Every now and then a "gut" or "pocketbook" issue comes along to demonstrate that even the White House will attempt to do something that really rankles some of its strongest organized supporters.
That's what is happening now on Capitol Hill, where a Reagan-backed proposal to increase housing finance "user" fees has enraged groups that speak for housing/finance/realty interests. The Administration's proposal to substantially raise the fees that home buyers pay to get VA and FHA mortgages has moved ahead a bit in the Senate to the wails of organized home builders, realtors, S&Ls; and mortgage bankers. To wit:
NAHB President John Koelemij told a House committee that the proposed increase in the user fee on home loans guaranteed by the Veterans Administration would "simply represent a new tax on veterans" that would damage their chances of becoming homeowners.
Raise Mortgage Rates
Much the same harsh sentiment emanated from the National Council of Savings Institutions whose Gary L. Jones told Congress that the higher fees would raise mortgage rates and impose a "tax on homeownership." Jones added, getting to the crux of the issue: "When one looks at the revenue-raising effects of the user fees, it is apparent that these measures--as a revenue tool in the battle against the deficit--are almost negligible" because the fee increases would bring in only an estimated additional $50 million annually.
The National Assn. of Realtors editorialized that instead of raising fees, the government should reduce them and refund to FHA borrowers about $3.5 billion in the FHA Mutual Mortgage Insurance Fund. The realtor position went on: "The related fee increases proposed for other unsubsidized housing credit programs of the Veterans Administration, the Federal Home Loan Mortgage Corp. and Federal National Mortgage Assn. similarly are not justified."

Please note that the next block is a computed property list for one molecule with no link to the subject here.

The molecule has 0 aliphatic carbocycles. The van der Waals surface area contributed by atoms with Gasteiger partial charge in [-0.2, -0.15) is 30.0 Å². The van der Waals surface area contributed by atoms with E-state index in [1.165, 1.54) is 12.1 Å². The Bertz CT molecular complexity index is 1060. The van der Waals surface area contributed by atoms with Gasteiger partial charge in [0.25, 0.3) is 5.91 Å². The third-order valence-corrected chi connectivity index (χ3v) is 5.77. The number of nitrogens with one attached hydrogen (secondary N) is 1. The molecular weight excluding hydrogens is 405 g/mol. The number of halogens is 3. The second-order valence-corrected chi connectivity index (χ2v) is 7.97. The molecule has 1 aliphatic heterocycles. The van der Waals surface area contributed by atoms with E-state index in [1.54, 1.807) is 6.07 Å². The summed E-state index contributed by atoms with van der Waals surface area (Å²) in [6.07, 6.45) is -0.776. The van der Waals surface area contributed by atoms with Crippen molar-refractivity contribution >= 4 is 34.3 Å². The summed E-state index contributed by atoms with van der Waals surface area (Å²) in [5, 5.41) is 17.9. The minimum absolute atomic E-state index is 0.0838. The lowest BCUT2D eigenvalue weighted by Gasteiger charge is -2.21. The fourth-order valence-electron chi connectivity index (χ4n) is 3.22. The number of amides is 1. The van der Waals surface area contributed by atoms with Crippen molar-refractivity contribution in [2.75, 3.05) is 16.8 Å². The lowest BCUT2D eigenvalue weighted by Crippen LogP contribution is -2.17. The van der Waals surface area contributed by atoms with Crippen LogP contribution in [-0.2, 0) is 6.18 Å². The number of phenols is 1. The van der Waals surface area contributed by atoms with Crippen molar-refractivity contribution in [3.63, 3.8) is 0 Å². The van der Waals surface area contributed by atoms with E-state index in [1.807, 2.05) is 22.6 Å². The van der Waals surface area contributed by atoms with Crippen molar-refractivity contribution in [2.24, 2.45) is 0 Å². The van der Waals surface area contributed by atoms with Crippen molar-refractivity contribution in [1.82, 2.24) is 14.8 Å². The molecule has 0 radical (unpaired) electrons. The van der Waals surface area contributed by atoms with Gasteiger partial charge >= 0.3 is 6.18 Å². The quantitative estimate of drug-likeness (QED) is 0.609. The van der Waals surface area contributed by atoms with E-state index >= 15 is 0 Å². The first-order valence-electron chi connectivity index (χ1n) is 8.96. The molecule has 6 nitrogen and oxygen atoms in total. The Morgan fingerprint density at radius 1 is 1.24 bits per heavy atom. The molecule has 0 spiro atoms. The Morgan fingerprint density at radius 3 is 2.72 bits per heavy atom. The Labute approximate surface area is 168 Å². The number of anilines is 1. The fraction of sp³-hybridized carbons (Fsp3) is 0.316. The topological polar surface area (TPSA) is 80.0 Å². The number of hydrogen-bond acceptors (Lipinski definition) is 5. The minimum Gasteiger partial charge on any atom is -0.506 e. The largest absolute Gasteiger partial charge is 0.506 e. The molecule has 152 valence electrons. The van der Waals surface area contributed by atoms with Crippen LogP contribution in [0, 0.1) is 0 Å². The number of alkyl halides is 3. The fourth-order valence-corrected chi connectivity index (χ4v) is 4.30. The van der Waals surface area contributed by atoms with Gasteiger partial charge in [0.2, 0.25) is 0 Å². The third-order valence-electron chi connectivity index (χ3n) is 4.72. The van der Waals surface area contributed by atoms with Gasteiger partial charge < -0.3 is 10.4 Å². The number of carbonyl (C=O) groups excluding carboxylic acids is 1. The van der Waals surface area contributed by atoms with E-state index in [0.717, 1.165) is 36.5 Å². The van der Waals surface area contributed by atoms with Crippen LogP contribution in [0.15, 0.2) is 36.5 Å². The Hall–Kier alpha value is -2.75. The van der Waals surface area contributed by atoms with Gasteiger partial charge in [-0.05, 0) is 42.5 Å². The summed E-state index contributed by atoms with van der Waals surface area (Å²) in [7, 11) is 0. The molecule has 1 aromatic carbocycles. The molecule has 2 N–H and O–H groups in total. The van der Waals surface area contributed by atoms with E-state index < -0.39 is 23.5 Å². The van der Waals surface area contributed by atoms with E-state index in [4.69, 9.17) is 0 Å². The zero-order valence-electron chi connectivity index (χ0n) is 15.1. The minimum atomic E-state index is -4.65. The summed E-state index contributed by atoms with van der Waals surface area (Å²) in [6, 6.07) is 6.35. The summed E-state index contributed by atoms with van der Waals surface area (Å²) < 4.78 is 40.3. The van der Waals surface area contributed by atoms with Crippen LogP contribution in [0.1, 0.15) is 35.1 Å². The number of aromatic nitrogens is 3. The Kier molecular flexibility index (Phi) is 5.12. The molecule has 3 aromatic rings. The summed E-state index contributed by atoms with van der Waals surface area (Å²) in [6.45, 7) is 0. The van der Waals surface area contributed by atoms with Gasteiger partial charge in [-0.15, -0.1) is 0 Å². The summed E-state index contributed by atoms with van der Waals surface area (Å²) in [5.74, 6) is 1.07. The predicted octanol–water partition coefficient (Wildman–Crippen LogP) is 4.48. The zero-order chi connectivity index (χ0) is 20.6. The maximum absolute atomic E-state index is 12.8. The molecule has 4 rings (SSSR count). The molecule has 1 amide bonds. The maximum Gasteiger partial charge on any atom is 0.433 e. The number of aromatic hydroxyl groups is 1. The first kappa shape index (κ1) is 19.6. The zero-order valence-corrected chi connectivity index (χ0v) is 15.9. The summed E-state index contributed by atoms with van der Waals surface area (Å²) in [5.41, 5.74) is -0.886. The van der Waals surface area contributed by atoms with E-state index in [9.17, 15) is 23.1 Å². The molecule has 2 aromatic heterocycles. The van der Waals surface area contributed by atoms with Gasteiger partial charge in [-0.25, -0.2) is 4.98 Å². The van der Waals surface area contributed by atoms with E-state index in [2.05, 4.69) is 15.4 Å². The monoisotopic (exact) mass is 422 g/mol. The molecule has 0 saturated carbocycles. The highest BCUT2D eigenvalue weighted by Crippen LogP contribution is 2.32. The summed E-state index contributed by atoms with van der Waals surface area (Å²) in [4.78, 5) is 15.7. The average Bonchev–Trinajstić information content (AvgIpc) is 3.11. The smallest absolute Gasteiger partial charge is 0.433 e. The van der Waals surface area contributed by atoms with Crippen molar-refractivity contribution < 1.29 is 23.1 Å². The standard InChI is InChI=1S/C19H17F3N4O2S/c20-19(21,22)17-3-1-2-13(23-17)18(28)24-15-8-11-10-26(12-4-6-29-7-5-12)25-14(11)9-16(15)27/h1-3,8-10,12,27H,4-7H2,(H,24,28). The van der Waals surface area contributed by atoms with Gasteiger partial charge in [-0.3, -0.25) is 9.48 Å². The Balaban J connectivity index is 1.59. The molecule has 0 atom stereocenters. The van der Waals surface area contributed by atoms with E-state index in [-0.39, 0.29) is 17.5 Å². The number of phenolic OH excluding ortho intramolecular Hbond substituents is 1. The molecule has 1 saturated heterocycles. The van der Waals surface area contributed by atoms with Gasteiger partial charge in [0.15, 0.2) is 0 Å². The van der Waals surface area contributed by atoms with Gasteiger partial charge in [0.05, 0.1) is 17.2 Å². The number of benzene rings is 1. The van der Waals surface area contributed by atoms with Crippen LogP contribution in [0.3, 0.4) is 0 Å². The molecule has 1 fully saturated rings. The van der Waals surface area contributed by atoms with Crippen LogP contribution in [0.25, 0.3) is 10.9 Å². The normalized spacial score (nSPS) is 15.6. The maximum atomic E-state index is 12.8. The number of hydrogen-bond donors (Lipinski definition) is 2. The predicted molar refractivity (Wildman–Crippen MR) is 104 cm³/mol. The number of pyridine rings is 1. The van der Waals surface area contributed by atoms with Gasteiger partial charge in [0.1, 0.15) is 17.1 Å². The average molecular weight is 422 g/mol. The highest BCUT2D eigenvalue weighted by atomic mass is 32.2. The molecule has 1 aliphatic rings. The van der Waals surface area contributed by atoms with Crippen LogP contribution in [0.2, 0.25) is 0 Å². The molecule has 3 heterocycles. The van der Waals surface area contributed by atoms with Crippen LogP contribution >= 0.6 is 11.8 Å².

The key seems to be centered on what action Congress will take on a proposal to increase the VA fee from 1% to 3.8%. The fact that the move has had Republican support in the Senate upsets the opposing trade associations whose members more often than not gave strong support to President Reagan as well as Republican members of the Senate and House last November.
Of course, the Republican Administration position is simply that this is another move--and most of the changes to increase revenue or decrease spending are unpopular with some group or segment--to increase revenue and get closer to a balanced budget. These same housing-finance trade associations have been in the forefront of organized U.S. groups calling for a substantial trim in the big federal deficit.
Can't Understand Changes
An example of how one "grass roots" home builder feels about this action came from Republican-oriented Edward R. Carr, whose firm built and sold 245 moderately expensive new houses last year in this area. He said that he cannot understand why the Reagan people are proposing changes in IRS regulations that would hit homeowners, and now are promulgating increases in VA and other mortgage use fees that would come down hard on veterans and young persons seeking to buy their first homes.
Instead, Carr suggested that the Administration cut down on all federal subsidies that aid any "segment of our society above the level of the truly needy." Washington realtor Earl Farr supported Carr's position that "this nation is not yet ready to abandon the hope of homeownership for its younger generation."
Meantime, the Reagan Administration contends that the housing market has been exceptionally strong in recent years and thus could weather an increase in the cost of ownership this year. Farr added a proviso that increases in user fees for mortgage-takers might be absorbed without seriously damaging the total housing market only if mortgage rates--FHA, VA, conventional and ARM--were to decline at least to the 12% level this summer. Recently, the federally-set VA mortgage rate was increased from 12 1/2% to 13%, which now is the general level for most home mortgage financing in terms of basic costs to borrowers.
It will be interesting to see if the White House and Congress heed the pleas of their supporters in housing/finance or pursue David Stockman's plans to increase revenue from the housing, real estate and mortgage businesses and "users" across the land.